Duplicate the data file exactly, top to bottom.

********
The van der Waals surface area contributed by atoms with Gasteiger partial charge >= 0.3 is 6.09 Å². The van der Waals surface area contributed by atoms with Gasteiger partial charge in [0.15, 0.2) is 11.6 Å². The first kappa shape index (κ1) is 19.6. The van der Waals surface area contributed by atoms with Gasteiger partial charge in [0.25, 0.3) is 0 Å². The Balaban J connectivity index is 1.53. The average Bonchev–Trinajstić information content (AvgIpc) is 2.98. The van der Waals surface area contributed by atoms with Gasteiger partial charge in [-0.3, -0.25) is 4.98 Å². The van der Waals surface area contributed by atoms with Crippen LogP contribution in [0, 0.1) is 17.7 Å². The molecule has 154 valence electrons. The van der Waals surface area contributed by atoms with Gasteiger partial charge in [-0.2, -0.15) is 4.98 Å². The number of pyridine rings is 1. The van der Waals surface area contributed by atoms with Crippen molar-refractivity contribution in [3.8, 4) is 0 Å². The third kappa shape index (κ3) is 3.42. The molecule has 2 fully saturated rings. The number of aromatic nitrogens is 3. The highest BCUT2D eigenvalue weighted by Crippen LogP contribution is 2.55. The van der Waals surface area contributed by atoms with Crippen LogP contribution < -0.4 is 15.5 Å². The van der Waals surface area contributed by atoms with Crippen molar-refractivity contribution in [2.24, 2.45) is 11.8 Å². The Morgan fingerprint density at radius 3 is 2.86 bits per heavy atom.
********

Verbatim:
The van der Waals surface area contributed by atoms with Gasteiger partial charge >= 0.3 is 6.09 Å². The van der Waals surface area contributed by atoms with Gasteiger partial charge in [0.15, 0.2) is 11.6 Å². The first kappa shape index (κ1) is 19.6. The van der Waals surface area contributed by atoms with Gasteiger partial charge in [0.25, 0.3) is 0 Å². The Balaban J connectivity index is 1.53. The average Bonchev–Trinajstić information content (AvgIpc) is 2.98. The van der Waals surface area contributed by atoms with Gasteiger partial charge in [-0.3, -0.25) is 4.98 Å². The van der Waals surface area contributed by atoms with Crippen LogP contribution in [0, 0.1) is 17.7 Å². The molecule has 154 valence electrons. The van der Waals surface area contributed by atoms with Gasteiger partial charge in [-0.2, -0.15) is 4.98 Å². The number of pyridine rings is 1. The van der Waals surface area contributed by atoms with Crippen molar-refractivity contribution in [3.8, 4) is 0 Å². The third kappa shape index (κ3) is 3.42. The molecule has 2 fully saturated rings. The number of aromatic nitrogens is 3. The highest BCUT2D eigenvalue weighted by Crippen LogP contribution is 2.55. The van der Waals surface area contributed by atoms with Crippen LogP contribution < -0.4 is 15.5 Å². The van der Waals surface area contributed by atoms with Crippen molar-refractivity contribution in [2.24, 2.45) is 11.8 Å². The Morgan fingerprint density at radius 3 is 2.86 bits per heavy atom.